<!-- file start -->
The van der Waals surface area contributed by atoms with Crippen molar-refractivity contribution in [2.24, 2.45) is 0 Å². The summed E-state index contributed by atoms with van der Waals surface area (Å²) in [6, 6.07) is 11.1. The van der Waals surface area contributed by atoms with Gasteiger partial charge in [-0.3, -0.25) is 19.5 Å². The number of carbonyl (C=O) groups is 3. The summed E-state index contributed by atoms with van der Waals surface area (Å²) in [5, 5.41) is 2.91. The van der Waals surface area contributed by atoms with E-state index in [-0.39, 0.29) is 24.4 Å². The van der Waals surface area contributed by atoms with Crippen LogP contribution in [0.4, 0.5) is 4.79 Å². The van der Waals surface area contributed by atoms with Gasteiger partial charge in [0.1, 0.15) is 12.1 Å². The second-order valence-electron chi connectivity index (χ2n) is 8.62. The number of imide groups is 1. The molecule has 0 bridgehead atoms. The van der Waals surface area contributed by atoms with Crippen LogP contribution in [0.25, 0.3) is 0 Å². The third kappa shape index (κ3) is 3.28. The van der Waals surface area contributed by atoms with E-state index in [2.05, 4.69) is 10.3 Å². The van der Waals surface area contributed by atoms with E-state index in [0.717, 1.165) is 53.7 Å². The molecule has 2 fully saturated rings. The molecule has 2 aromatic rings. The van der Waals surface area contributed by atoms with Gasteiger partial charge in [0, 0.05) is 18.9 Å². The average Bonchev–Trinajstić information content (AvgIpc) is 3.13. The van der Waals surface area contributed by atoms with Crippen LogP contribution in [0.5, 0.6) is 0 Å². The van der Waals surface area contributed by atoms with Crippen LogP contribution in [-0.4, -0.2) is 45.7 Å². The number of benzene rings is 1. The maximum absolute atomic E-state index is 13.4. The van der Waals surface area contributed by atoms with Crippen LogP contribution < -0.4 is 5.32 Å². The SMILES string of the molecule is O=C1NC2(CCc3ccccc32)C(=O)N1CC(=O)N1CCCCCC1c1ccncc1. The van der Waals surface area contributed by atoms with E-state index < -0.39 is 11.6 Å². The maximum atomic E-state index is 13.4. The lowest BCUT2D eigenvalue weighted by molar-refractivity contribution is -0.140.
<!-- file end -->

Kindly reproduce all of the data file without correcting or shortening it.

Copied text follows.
The van der Waals surface area contributed by atoms with Crippen molar-refractivity contribution in [2.24, 2.45) is 0 Å². The summed E-state index contributed by atoms with van der Waals surface area (Å²) in [6, 6.07) is 11.1. The van der Waals surface area contributed by atoms with Gasteiger partial charge in [-0.3, -0.25) is 19.5 Å². The number of carbonyl (C=O) groups is 3. The summed E-state index contributed by atoms with van der Waals surface area (Å²) in [5, 5.41) is 2.91. The van der Waals surface area contributed by atoms with E-state index in [-0.39, 0.29) is 24.4 Å². The van der Waals surface area contributed by atoms with Crippen LogP contribution in [0.4, 0.5) is 4.79 Å². The van der Waals surface area contributed by atoms with Gasteiger partial charge in [0.1, 0.15) is 12.1 Å². The second-order valence-electron chi connectivity index (χ2n) is 8.62. The number of imide groups is 1. The molecule has 0 bridgehead atoms. The van der Waals surface area contributed by atoms with Crippen LogP contribution in [0.25, 0.3) is 0 Å². The third kappa shape index (κ3) is 3.28. The van der Waals surface area contributed by atoms with E-state index in [2.05, 4.69) is 10.3 Å². The van der Waals surface area contributed by atoms with E-state index in [0.717, 1.165) is 53.7 Å². The molecule has 2 fully saturated rings. The molecule has 2 aromatic rings. The van der Waals surface area contributed by atoms with Gasteiger partial charge in [0, 0.05) is 18.9 Å². The average Bonchev–Trinajstić information content (AvgIpc) is 3.13. The van der Waals surface area contributed by atoms with Crippen LogP contribution in [0.5, 0.6) is 0 Å². The van der Waals surface area contributed by atoms with Crippen LogP contribution in [-0.4, -0.2) is 45.7 Å². The number of benzene rings is 1. The maximum absolute atomic E-state index is 13.4. The van der Waals surface area contributed by atoms with Crippen LogP contribution < -0.4 is 5.32 Å². The SMILES string of the molecule is O=C1NC2(CCc3ccccc32)C(=O)N1CC(=O)N1CCCCCC1c1ccncc1. The van der Waals surface area contributed by atoms with E-state index < -0.39 is 11.6 Å². The maximum atomic E-state index is 13.4. The lowest BCUT2D eigenvalue weighted by molar-refractivity contribution is -0.140.